retired from pro mountain bike racing at the end of last season, recently
got filled by two-time Olympian and former RLX-Polo pro, Jimena Florit.
Not one to be called "slacker," the pro racer from Argentina has distracted
herself from the pro circuit with a few adventure races, some triathlons
and the US Xterra series. Her decision to return to pro racing derived
from - among other things - a primal desire to stomp with force on her
pedals once again.
"I missed being able to ride my bike HARD, really hard," explained Florit.
"In triathlon, I was always still recovering from my last run, so I was
never fresh to do a hard bike ride. It was really hard to have to ride
the bike easy/medium and that was all I could do."
This year marks Florit's eighth return to Sea Otter. A few years back
Florit and Dunlap volleyed wins with a robust competitive spirit. Now,
with Dunlap out of competition, there's a new queen to crown in women's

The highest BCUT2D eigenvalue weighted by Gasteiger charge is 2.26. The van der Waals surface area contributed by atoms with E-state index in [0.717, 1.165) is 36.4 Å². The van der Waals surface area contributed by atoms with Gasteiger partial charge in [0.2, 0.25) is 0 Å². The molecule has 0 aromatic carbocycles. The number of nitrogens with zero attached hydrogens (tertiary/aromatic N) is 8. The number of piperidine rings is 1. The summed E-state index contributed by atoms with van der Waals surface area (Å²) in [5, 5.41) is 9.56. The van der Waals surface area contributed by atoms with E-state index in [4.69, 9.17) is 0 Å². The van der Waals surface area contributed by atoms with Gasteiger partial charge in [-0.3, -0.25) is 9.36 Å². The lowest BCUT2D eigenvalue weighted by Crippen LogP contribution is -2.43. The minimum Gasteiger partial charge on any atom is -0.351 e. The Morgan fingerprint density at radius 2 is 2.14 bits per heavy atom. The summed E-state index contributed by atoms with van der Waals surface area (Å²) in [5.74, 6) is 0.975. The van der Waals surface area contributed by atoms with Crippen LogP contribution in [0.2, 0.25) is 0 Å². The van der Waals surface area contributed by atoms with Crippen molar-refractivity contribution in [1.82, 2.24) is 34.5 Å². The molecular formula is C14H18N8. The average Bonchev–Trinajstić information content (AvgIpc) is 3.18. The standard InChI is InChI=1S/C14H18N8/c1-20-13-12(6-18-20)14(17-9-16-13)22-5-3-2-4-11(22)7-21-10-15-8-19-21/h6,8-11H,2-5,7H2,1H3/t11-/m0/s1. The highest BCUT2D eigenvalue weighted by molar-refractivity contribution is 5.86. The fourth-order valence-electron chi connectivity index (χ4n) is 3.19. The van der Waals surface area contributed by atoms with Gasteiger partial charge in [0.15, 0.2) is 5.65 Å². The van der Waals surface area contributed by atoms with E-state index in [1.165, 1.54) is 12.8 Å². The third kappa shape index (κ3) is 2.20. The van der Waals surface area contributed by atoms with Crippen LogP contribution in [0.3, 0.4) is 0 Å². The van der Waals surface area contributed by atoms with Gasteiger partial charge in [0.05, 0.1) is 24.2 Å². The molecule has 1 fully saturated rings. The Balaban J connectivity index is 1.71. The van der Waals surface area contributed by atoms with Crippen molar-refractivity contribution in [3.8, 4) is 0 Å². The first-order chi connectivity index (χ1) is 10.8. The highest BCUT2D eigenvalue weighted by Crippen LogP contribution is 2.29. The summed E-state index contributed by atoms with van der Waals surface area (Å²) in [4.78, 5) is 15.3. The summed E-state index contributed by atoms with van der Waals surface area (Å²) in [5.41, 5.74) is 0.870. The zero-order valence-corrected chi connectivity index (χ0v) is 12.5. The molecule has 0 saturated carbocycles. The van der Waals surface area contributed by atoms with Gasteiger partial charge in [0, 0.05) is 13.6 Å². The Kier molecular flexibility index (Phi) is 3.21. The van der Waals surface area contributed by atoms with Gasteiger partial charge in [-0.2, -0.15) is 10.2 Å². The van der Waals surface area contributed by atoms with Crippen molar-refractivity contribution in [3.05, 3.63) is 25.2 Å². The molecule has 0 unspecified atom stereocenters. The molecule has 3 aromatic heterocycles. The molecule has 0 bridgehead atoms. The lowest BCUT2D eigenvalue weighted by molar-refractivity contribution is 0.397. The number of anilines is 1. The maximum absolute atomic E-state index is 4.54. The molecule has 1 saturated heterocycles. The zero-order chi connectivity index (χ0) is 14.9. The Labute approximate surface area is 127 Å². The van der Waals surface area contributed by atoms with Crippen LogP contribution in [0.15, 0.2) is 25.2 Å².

"Sea Otter is the biggest race in the season outside of the NORBA and
World Cups where pretty much you'll face world class competition," said
Florit. "The women's fields are big. You will get all the racers from
the NORBA series, plus several top world class riders from Europe or Canada,
and why not a few roadies who finally decided to give the knobbies a shot."
Look out for Shonny Vanlandingham, Kelli Emmett, Sue Haywood, Katerina
Nash (formerly Hanusova), Heather Irmiger, Dara Marks-Marino and others
who seek to topple each other from the podium.
The professional mountain bike races start Thursday, April 6 at 10 a.m.
with the Women's Super XC. For a complete schedule of all Sea Otter Classic
events, visit: www.seaotterclassic.com/event_schedule.asp
The rules; USAC releases MTB national championship criteria
The 2006 National Off-Road Bicycle Association (NORBA) pro team membership
form is now available as a download on USA Cycling's web site. To obtain
a copy, click
Also released by USA Cycling this week was a FAQ clarifying the qualifications
rules for the National Championship category competitions which are to